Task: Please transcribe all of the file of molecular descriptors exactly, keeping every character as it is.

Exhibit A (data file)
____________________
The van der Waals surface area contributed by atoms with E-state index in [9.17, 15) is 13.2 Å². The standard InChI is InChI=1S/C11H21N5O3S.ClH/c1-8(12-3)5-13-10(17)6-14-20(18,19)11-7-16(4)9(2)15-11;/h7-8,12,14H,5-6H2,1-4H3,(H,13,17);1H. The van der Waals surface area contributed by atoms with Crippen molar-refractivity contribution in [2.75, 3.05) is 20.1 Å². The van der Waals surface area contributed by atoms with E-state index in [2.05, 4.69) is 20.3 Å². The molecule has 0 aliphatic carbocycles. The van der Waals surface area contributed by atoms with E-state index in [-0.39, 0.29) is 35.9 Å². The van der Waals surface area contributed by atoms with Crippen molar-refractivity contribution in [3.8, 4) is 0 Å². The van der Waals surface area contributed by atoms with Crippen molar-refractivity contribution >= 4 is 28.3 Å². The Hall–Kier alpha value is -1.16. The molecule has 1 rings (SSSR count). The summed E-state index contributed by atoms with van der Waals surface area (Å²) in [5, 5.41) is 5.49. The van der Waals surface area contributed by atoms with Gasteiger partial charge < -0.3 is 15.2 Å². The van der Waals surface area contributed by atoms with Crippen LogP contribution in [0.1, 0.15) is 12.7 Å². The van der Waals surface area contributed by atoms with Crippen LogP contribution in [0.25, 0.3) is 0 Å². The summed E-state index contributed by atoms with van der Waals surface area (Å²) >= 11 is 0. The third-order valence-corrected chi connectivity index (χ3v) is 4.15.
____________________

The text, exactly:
The van der Waals surface area contributed by atoms with E-state index in [9.17, 15) is 13.2 Å². The standard InChI is InChI=1S/C11H21N5O3S.ClH/c1-8(12-3)5-13-10(17)6-14-20(18,19)11-7-16(4)9(2)15-11;/h7-8,12,14H,5-6H2,1-4H3,(H,13,17);1H. The van der Waals surface area contributed by atoms with Crippen molar-refractivity contribution in [2.75, 3.05) is 20.1 Å². The van der Waals surface area contributed by atoms with E-state index in [2.05, 4.69) is 20.3 Å². The molecule has 0 aliphatic carbocycles. The van der Waals surface area contributed by atoms with E-state index in [-0.39, 0.29) is 35.9 Å². The van der Waals surface area contributed by atoms with Crippen molar-refractivity contribution in [3.8, 4) is 0 Å². The van der Waals surface area contributed by atoms with Crippen molar-refractivity contribution >= 4 is 28.3 Å². The Hall–Kier alpha value is -1.16. The molecule has 1 rings (SSSR count). The summed E-state index contributed by atoms with van der Waals surface area (Å²) in [5, 5.41) is 5.49. The van der Waals surface area contributed by atoms with Gasteiger partial charge < -0.3 is 15.2 Å². The van der Waals surface area contributed by atoms with Crippen LogP contribution in [0.1, 0.15) is 12.7 Å². The van der Waals surface area contributed by atoms with Crippen LogP contribution in [0.25, 0.3) is 0 Å². The summed E-state index contributed by atoms with van der Waals surface area (Å²) >= 11 is 0. The third-order valence-corrected chi connectivity index (χ3v) is 4.15.